Finally, the previous comments elsewhere that have referred to reduced sharpness at f/5.6 - I can concur and can only think that is a diffraction issue as it appears to affect both lenses.

Ian

This is highly interesting. Not only because of the decentering issues of the 12-60. But also because the 12-40 seems so incredibly consistent across the frame.

I've developped the RAW files with PhotoNinja, though, and now I see a slightly different result: First of all, there's a massive barrel distortion on the 12 mm end of the 12-40 (not surprisingly, I'd say). Secondly, in the corners you can see huge vignetting. Luckily, they're cropped once the distortion is corrected (Olympus Viewer crops much more than PhotoNinja, b.t.w. - even after distortion correction).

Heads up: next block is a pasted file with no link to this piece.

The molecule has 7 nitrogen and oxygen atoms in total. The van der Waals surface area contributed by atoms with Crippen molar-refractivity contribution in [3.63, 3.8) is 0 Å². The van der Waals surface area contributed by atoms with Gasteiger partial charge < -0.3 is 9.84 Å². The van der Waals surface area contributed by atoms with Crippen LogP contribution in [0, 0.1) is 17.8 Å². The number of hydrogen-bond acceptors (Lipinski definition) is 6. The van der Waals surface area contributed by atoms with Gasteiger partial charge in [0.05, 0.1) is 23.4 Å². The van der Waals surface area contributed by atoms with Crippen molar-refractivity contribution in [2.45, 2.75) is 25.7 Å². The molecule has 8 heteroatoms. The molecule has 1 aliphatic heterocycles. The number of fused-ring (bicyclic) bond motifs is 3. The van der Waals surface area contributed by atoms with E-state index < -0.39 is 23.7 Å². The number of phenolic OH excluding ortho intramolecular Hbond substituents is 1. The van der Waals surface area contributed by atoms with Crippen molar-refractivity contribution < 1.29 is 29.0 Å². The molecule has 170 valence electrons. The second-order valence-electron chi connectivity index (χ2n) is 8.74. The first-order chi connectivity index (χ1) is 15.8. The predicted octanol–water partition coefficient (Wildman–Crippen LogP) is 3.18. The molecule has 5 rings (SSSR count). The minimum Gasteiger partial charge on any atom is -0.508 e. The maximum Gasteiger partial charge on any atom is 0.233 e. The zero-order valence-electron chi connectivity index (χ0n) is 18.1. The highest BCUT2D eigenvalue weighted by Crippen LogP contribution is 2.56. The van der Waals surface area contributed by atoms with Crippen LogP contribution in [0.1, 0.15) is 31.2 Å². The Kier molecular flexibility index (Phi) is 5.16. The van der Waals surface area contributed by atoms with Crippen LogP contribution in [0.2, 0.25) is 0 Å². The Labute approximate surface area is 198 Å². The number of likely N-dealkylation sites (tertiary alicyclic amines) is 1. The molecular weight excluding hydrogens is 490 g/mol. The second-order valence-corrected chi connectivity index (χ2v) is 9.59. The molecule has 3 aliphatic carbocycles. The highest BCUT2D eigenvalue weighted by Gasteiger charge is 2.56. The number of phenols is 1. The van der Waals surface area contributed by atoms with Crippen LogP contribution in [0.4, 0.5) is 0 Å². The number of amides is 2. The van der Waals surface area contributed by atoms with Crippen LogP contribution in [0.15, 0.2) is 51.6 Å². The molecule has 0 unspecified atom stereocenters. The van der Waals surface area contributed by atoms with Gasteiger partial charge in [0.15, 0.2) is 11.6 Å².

Thirdly, an that's for me the most interesting part: In the developped RAW file, the corners and edges seem to be notably softer than the center. There seems to be some selective sharpening going on: the soft outer part of the image is sharpened more than the center. That's why the results are so consistent.

If you shoot jpgs, it doesn't matter - the results are beautiful! But for RAW-shooters this may pose a problem (if you don't use a RAW converter that accounts for the lenses' weaknesses as well as e.g. DXO does).